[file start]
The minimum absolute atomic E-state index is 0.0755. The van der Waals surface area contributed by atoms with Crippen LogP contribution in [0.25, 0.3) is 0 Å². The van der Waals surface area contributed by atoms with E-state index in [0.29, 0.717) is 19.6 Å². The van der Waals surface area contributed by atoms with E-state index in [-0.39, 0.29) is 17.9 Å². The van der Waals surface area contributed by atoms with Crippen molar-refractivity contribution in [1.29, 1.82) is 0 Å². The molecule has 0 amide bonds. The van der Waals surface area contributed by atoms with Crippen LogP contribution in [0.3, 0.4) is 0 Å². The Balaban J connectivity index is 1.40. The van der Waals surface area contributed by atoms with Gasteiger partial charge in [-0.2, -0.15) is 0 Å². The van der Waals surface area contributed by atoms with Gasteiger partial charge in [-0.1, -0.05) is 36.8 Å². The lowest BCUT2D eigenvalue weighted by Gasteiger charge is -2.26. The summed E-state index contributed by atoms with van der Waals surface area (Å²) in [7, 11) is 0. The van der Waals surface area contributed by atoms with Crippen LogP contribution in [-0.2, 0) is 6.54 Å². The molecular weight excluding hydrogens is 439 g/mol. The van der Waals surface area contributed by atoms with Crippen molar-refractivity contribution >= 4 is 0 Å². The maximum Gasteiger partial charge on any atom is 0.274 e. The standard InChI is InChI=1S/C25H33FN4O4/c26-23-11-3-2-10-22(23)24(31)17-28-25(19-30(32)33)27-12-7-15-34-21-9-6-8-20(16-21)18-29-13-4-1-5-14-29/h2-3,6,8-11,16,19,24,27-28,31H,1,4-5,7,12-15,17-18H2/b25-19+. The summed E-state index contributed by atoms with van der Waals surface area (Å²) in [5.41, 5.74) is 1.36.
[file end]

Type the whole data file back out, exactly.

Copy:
The minimum absolute atomic E-state index is 0.0755. The van der Waals surface area contributed by atoms with Crippen LogP contribution in [0.25, 0.3) is 0 Å². The van der Waals surface area contributed by atoms with E-state index in [0.29, 0.717) is 19.6 Å². The van der Waals surface area contributed by atoms with E-state index in [-0.39, 0.29) is 17.9 Å². The van der Waals surface area contributed by atoms with Crippen molar-refractivity contribution in [1.29, 1.82) is 0 Å². The molecule has 0 amide bonds. The van der Waals surface area contributed by atoms with Crippen LogP contribution in [0.3, 0.4) is 0 Å². The Balaban J connectivity index is 1.40. The van der Waals surface area contributed by atoms with Gasteiger partial charge in [-0.2, -0.15) is 0 Å². The van der Waals surface area contributed by atoms with Gasteiger partial charge in [-0.1, -0.05) is 36.8 Å². The lowest BCUT2D eigenvalue weighted by Gasteiger charge is -2.26. The summed E-state index contributed by atoms with van der Waals surface area (Å²) in [7, 11) is 0. The van der Waals surface area contributed by atoms with Crippen LogP contribution in [-0.2, 0) is 6.54 Å². The molecular weight excluding hydrogens is 439 g/mol. The van der Waals surface area contributed by atoms with Crippen molar-refractivity contribution >= 4 is 0 Å². The maximum Gasteiger partial charge on any atom is 0.274 e. The standard InChI is InChI=1S/C25H33FN4O4/c26-23-11-3-2-10-22(23)24(31)17-28-25(19-30(32)33)27-12-7-15-34-21-9-6-8-20(16-21)18-29-13-4-1-5-14-29/h2-3,6,8-11,16,19,24,27-28,31H,1,4-5,7,12-15,17-18H2/b25-19+. The summed E-state index contributed by atoms with van der Waals surface area (Å²) in [5.41, 5.74) is 1.36.